One in two Brits looking to change jobs in 2020

New research released today by leading UK job board Totaljobs and global employer brand specialists Universum, has revealed the cost to UK businesses as job-hopping Brits hunt for new work. With more than half of us (54%) looking to change jobs in the next 12 months, employees are spending an average of 1 hour 24 minutes a day being unproductive – costing up to £195 million each day to the UK economy in wages.

The research also found that 38% of workers are hoping to make a move in the next six months, with only one in ten of (10%) expecting to still work for the same employer in four years’ time.

An impact on workplace productivity
Almost three quarters (75%) of British workers acknowledge they are unproductive at work. When asked how their productivity could be improved, a quarter of people are calling on their employer to embrace flexible working, 1 in 5 (18%) believe a higher holiday allowance would help avoid burnout, and 17% believe remote working would increase their output.

However, 20% of workers cite feeling unchallenged in their current position as the cause for their unproductivity. Perhaps unsurprisingly, this doubles to 4 in 10 of those expecting to change roles in the next year, as they look for new challenges elsewhere. Moreover, once an employee hands their notice in and resigns, productivity drops by a further 20%.

Job satisfaction: more than a paycheque
Though the cost of low productivity will concern employers; for workers, money is not front of mind. In fact, two thirds of British workers would stay in a job they enjoyed rather than move for more money. For those intent on shifting jobs, the biggest drivers are career progression (30%), professional training and development (32%) and the feeling that their current roles and responsibilities are unlikely to grow (25%).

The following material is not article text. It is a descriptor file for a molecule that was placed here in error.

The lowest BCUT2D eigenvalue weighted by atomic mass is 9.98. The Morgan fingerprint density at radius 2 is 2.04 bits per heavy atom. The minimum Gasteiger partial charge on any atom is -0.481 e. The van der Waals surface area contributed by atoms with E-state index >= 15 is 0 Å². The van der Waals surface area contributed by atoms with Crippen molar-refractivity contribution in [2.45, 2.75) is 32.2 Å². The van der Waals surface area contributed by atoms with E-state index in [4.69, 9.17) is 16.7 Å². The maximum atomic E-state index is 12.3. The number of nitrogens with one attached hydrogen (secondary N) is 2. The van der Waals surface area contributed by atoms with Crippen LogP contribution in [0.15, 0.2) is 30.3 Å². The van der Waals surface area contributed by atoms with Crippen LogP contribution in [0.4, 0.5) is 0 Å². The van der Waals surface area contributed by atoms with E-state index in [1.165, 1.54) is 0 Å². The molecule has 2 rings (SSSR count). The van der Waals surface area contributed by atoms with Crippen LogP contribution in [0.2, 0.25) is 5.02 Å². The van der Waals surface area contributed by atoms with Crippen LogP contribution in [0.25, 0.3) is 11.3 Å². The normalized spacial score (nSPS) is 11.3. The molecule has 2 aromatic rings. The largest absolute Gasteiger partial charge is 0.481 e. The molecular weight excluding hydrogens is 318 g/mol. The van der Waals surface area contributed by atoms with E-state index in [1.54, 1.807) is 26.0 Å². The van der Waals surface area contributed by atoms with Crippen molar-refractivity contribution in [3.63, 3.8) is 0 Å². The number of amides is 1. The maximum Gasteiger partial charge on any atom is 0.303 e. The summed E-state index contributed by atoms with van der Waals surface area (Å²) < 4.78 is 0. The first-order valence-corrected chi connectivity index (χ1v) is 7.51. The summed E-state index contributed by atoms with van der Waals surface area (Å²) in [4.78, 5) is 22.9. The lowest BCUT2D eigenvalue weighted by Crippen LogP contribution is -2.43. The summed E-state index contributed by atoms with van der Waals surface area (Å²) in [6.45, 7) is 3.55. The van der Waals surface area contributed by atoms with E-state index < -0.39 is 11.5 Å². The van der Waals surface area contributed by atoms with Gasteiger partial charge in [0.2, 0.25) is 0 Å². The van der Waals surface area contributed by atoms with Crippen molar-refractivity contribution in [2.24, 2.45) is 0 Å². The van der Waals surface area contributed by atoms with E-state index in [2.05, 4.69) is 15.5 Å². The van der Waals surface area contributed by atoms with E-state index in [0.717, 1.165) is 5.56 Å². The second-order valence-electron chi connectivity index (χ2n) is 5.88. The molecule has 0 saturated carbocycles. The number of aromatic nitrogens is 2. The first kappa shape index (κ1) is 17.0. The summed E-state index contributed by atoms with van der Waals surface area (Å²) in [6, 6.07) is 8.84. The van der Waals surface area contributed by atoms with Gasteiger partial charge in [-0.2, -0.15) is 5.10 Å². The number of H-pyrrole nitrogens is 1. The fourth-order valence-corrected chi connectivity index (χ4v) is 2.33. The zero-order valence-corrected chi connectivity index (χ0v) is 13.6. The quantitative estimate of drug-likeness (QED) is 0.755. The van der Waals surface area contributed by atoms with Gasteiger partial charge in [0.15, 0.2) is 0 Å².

In addition to the steps businesses can take to successfully retain employees, the research established which businesses appear to be getting it right. Topping the list of the most desired places to work in the UK for workers in the business/economic background is Google followed by the NHS, which rose from fifth spot. Apple, Amazon and the BBC round out the top five.

The top employers for engineering, IT, humanities, social sciences, education, science, health and medicine and law are also available on .

For more information about Totaljobs visit, for more information about Universum visit

Steve Ricketts, MD, Circle Recruitment: In the current market it’s becoming increasingly difficult to keep up with the demand to replace leavers and attract new talent as employers are pushed to make the recruitment process ever faster and more appealing to the applicant. Pairing up with an experienced recruiter enhances that process as it can give you access to a much larger pool of talent as well as a specialist who will pre-screen and shortlist the candidates for you.

Post by Ernest Porazinski December 18 2019 Categories: News, Recruitment